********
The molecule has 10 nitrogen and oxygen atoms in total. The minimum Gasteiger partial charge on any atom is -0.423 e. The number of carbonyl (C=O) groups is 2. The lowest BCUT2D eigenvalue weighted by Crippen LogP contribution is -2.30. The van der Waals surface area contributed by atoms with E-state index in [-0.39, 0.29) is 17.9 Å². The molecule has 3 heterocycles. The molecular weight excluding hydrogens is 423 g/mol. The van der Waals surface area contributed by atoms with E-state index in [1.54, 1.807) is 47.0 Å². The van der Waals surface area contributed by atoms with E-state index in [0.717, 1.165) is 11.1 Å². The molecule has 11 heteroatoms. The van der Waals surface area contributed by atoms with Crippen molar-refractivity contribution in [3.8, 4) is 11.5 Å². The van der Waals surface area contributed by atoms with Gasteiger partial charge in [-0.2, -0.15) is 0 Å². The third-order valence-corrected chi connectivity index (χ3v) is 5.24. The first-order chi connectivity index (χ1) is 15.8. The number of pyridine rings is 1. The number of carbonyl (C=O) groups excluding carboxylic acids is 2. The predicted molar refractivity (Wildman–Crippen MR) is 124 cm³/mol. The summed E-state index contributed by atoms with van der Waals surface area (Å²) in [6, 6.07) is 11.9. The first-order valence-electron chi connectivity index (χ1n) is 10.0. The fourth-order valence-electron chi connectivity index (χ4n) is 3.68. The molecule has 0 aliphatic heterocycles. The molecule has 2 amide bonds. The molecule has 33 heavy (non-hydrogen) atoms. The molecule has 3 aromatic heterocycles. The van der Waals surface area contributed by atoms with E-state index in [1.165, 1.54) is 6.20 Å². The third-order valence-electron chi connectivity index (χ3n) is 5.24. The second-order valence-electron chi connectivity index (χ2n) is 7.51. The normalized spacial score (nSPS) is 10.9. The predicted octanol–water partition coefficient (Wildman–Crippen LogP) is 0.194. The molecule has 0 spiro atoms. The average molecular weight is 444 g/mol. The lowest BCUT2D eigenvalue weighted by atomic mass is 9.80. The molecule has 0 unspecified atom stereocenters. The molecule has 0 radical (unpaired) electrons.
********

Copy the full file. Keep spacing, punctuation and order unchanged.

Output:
The molecule has 10 nitrogen and oxygen atoms in total. The minimum Gasteiger partial charge on any atom is -0.423 e. The number of carbonyl (C=O) groups is 2. The lowest BCUT2D eigenvalue weighted by Crippen LogP contribution is -2.30. The van der Waals surface area contributed by atoms with E-state index in [-0.39, 0.29) is 17.9 Å². The molecule has 3 heterocycles. The molecular weight excluding hydrogens is 423 g/mol. The van der Waals surface area contributed by atoms with E-state index in [1.54, 1.807) is 47.0 Å². The van der Waals surface area contributed by atoms with E-state index in [0.717, 1.165) is 11.1 Å². The molecule has 11 heteroatoms. The van der Waals surface area contributed by atoms with Crippen molar-refractivity contribution in [3.8, 4) is 11.5 Å². The van der Waals surface area contributed by atoms with Gasteiger partial charge in [-0.2, -0.15) is 0 Å². The third-order valence-corrected chi connectivity index (χ3v) is 5.24. The first-order chi connectivity index (χ1) is 15.8. The number of pyridine rings is 1. The number of carbonyl (C=O) groups excluding carboxylic acids is 2. The predicted molar refractivity (Wildman–Crippen MR) is 124 cm³/mol. The summed E-state index contributed by atoms with van der Waals surface area (Å²) in [6, 6.07) is 11.9. The first-order valence-electron chi connectivity index (χ1n) is 10.0. The fourth-order valence-electron chi connectivity index (χ4n) is 3.68. The molecule has 0 aliphatic heterocycles. The molecule has 2 amide bonds. The molecule has 33 heavy (non-hydrogen) atoms. The molecule has 3 aromatic heterocycles. The van der Waals surface area contributed by atoms with E-state index in [1.165, 1.54) is 6.20 Å². The third-order valence-electron chi connectivity index (χ3n) is 5.24. The second-order valence-electron chi connectivity index (χ2n) is 7.51. The normalized spacial score (nSPS) is 10.9. The predicted octanol–water partition coefficient (Wildman–Crippen LogP) is 0.194. The molecule has 0 spiro atoms. The average molecular weight is 444 g/mol. The lowest BCUT2D eigenvalue weighted by atomic mass is 9.80. The molecule has 0 unspecified atom stereocenters. The molecule has 0 radical (unpaired) electrons.